Generally, the intestinal microbiome of critically ill children and adults is characterised by low diversity.[13],[14] Critically ill children and adults appear to be rapidly colonised with opportunistic pathogens.[14],[15] Besides, a loss of intestinal anaerobic bacteria has been frequently detected during critical illness, and accordingly the colonic degradation capacity of undigested carbohydrates into lactic acid and short-chain fatty acids (SCFAs) may be affected.[16],[17],[18],[19] The interaction between the host and intestinal microbiome is highly relevant to pathophysiology and outcomes in severe and critical illness. Damage to the intestinal mucosal lining in severe disease may lead to the translocation of bacteria or their fragments into the bloodstream and this may contribute to inflammation, sepsis, multi organ failure Multi-organ failure (MOF) and death.[20],[21],[22] The depletion of the normal gut microbial population and metabolites and alterations to the intraluminal gut environment is associated with adverse outcomes in critically ill adults.[23] Indeed the gut is seen as an important driver of organ failure in critical illness [24] [Figure 1].{Figure 1}

 Factors Affecting Intestinal Microbiome during Critical Illness

Disease state

The intestinal microbiome is altered in response to the pathophysiological effects of critical illness. The pro-inflammatory stimulation appears to influence the tight junctions between enterocytes and results in increased epithelial permeability, the infiltration of luminal antigens and the induction of intestinal inflammation.[20] Intestinal inflammation and hypoxia have a significant impact on modulating the gut microbiome and microbiota composition during critical illness.[8],[9] Both promote a shift from commensal anaerobes to opportunistic pathogens.[8],[9] Furthermore, intestinal inflammation alters the responses of gut hormones and neurotransmitters and accordingly impacts gut motility.[12],[25] It was speculated that inflammation suppresses the expression of certain hormones such as peptide YY (PYY) by mature endocrine cells, resulting in impaired gut motility.[26] The activation of inflammatory cytokines and increased levels of luminal catecholamine has also been shown to promote the growth of pathogenic species.[27],[28] Impaired mucosal immunity and decreased immunoglobulin A (IgA) production are other features of acute illness and are associated with decreased ability to eliminate intestinal pathogens.[27]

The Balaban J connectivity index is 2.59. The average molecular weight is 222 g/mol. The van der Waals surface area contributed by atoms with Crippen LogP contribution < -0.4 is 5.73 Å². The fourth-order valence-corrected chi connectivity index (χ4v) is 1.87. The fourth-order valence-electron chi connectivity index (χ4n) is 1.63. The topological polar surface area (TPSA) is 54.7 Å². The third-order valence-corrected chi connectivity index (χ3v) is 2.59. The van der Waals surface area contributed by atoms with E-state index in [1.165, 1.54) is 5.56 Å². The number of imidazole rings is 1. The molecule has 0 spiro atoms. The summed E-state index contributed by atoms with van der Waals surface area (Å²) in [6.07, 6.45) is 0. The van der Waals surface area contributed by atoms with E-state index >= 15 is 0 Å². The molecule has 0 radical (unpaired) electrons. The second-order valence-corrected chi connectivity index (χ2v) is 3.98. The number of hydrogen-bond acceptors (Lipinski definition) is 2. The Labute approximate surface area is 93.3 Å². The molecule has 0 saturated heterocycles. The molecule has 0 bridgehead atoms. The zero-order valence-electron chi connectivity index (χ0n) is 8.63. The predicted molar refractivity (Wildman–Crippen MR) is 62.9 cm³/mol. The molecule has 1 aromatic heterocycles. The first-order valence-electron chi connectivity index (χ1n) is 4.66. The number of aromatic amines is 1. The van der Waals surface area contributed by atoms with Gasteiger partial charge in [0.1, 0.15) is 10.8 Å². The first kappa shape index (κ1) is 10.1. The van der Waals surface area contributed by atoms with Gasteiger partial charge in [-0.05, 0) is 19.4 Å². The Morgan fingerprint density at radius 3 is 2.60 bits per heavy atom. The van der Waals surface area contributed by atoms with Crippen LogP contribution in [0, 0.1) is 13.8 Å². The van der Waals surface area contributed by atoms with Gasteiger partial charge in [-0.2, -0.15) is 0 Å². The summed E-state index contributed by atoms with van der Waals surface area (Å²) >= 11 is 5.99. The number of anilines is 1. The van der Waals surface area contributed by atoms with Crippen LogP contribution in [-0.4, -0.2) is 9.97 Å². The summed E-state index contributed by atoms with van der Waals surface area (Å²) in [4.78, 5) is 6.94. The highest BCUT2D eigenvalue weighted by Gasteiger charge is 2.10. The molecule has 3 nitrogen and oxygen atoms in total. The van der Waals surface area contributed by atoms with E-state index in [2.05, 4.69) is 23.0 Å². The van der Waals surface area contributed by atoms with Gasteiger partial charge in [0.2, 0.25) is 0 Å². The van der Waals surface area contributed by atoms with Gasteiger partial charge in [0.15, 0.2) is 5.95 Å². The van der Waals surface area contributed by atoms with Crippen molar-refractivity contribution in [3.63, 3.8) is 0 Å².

The pharmaceutical agents commonly used in intensive care unit (ICU) such as antibiotics, inotropic drugs and vasopressors are known to impact human microbiota.[7],[8],[9],[29],[30]

Critically ill patients are frequently treated with antibiotics. It has been estimated that the total antibiotic consumption in ICU settings is nearly ten times greater than in general hospital wards.[31] Several studies have recorded profound changes in gut microbial communities following the administration of antibiotic treatment, which can subsequently result in important functional alterations of the gut microbiome and increase susceptibility to gastrointestinal infections.[32],[33] The effect of antibiotic exposure on gut microbiota has been widely investigated. The main phyla influenced by antibiotic treatment appear to be Actinobacteria, Bacteroidetes, Firmicutes and Proteobacteria.[34],[35],[36] In a study conducted on antibiotic-treated infants, a massive reduction in total bacterial densities was observed after antibiotic treatment, accompanied by delayed colonisation by beneficial species such as Bifidobacteria and Lactobacilli, and induced colonisation by antibiotic-resistant strains.[37] The findings from these studies could explain the high prevalence of nosocomial infections with increased antibiotic consumption in critically ill patients.[38]